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"Children at the Lake" Watercolor by Edward Dufner

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Directory: Fine Art: Paintings: Watercolor: Pre 1940: Item # 1181110

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Fuhrman-Roth Gallery
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"Children at the Lake" Watercolor by Edward Dufner
$800 - Offers considered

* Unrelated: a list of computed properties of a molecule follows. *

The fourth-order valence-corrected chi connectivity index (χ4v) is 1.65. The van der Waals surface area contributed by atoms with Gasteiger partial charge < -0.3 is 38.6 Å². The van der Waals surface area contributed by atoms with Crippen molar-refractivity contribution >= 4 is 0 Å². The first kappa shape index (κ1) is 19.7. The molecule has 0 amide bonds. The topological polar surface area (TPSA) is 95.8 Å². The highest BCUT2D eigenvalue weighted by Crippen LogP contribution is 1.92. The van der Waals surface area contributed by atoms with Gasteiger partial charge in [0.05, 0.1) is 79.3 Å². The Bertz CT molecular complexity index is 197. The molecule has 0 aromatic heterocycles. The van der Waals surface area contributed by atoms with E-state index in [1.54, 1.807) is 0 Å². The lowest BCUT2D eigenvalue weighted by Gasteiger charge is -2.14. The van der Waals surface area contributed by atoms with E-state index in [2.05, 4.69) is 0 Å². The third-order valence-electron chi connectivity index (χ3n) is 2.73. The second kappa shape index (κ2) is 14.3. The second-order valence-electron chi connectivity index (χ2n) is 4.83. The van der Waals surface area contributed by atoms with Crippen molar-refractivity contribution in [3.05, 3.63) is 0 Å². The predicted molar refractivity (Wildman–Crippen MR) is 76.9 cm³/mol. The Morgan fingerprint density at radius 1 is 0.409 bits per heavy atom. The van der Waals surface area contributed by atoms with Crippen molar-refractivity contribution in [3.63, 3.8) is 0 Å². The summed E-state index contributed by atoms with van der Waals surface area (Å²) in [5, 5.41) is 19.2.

Artist: Edward Dufner (1872 – 1957), American Medium: Watercolor Size: 14” x 20” (paper size), sight = 12" x 17" Signed: Signed lower right Date: Circa 1930s Description: This finished watercolor is an excellent example of Dufner’s most recognized impressionistic style. The two children in the image are a focal point and add visual interest. The colors are bright and the image is clear, despite the intentional blurriness of the image. Overall, this painting represents Dufner’s best work and would be a fine additional to any collection. Condition: The watercolor is in very good original condition. Artist Biography: (Courtesy of askart.com) With a long-time career as an art teacher and painter of both 'light' and 'dark', Edward Dufner was one of the first students of the Buffalo Fine Arts Academy to earn an Albright Scholarship to study painting in New York. In Buffalo, he had exchanged odd job work for drawing lessons from architect Charles Sumner. He also earned money as an illustrator of a German-language newspaper, and in 1890 took lessons from George Bridgman at the Buffalo Fine Arts Academy. In 1893, using his scholarship, Dufner moved to Manhattan and enrolled at the Art Students League where he studied with Henry Siddons Mowbray, figure painter and muralist. He also did illustration work for Life, Harper's and Scribner's magazines. Five years later, in 1898, Dufner went to Paris where he studied at the Academy Julian with Jean-Paul Laurens and privately with James McNeill Whistler. Verification of this relationship, which has been debated by art scholars, comes from researcher Nancy Turk who located at the Smithsonian Institution two 1927 interviews given by Dufner. Turk wrote that Dufner "talks in detail about Whistler, about how he prepared his canvasas and about numerous pieces he painted. . . A great read, the interview puts to bed" the ongoing confusion about whether or not he studied with Whistler. During his time in France, Dufner summered in the south at Le Pouleu with artists Richard Emil Miller and Frederick Frieseke, and also toured Normandy. Dufner returned to the United States in 1903 and settled first in Buffalo, where he became a popular teacher at the Art Students League. Of his painting at that time, it was written that "Dufner achieved a considerable reputation in Buffalo with paintings of a dark, monochromatic character that clearly demonstrate his affiliation with Whistler." (Lublin). In 1907, Dufner moved to Caldwell, New Jersey to be near New York City, where he taught at the Art Students League and again proved to be a popular instructor. However, his painting style began to change drastically from dark to light as he, teaching League summer school at Caldwell, increasingly was influenced by painting outdoors, "en plein aire". In fact, his style change was so pronounced that he became known as "The Painter of Sunshine". (Gerdts 233). Dufner later attributed this change to his seeing an exhibition of painting by Willard Metcalf. After leaving the Art Students League in 1917, he did teaching at the Carnegie Institute in Pittsburgh and Cooper Union in New York. Throughout his career, Edward Dufner had been a contributor to exhibitions at the National Academy of Design, beginning in 1904 and ending into the 1940s. Provenance: Private collection

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